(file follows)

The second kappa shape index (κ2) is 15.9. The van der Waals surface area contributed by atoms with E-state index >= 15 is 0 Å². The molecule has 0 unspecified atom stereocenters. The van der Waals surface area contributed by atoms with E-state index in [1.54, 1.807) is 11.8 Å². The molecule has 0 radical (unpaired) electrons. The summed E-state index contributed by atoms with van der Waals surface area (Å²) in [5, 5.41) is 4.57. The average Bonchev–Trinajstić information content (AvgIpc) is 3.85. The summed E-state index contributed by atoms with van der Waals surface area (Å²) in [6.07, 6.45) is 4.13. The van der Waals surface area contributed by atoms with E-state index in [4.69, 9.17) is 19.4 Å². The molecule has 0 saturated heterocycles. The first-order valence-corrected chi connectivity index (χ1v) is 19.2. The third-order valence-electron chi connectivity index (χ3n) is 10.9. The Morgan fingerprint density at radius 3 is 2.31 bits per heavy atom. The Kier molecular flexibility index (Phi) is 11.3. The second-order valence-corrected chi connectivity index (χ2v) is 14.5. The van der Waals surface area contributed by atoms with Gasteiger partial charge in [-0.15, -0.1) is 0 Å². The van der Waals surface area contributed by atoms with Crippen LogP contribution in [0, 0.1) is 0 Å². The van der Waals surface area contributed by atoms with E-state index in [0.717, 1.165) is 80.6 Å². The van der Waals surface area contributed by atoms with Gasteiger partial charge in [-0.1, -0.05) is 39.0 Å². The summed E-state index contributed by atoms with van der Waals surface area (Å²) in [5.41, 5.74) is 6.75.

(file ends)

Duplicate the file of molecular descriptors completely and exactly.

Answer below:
The second kappa shape index (κ2) is 15.9. The van der Waals surface area contributed by atoms with E-state index >= 15 is 0 Å². The molecule has 0 unspecified atom stereocenters. The van der Waals surface area contributed by atoms with E-state index in [1.54, 1.807) is 11.8 Å². The molecule has 0 radical (unpaired) electrons. The summed E-state index contributed by atoms with van der Waals surface area (Å²) in [5, 5.41) is 4.57. The average Bonchev–Trinajstić information content (AvgIpc) is 3.85. The summed E-state index contributed by atoms with van der Waals surface area (Å²) in [6.07, 6.45) is 4.13. The van der Waals surface area contributed by atoms with E-state index in [4.69, 9.17) is 19.4 Å². The molecule has 0 saturated heterocycles. The first-order valence-corrected chi connectivity index (χ1v) is 19.2. The third-order valence-electron chi connectivity index (χ3n) is 10.9. The Morgan fingerprint density at radius 3 is 2.31 bits per heavy atom. The Kier molecular flexibility index (Phi) is 11.3. The second-order valence-corrected chi connectivity index (χ2v) is 14.5. The van der Waals surface area contributed by atoms with Gasteiger partial charge in [-0.15, -0.1) is 0 Å². The van der Waals surface area contributed by atoms with Crippen LogP contribution in [0, 0.1) is 0 Å². The van der Waals surface area contributed by atoms with E-state index in [0.717, 1.165) is 80.6 Å². The van der Waals surface area contributed by atoms with Gasteiger partial charge in [-0.1, -0.05) is 39.0 Å². The summed E-state index contributed by atoms with van der Waals surface area (Å²) in [5.41, 5.74) is 6.75.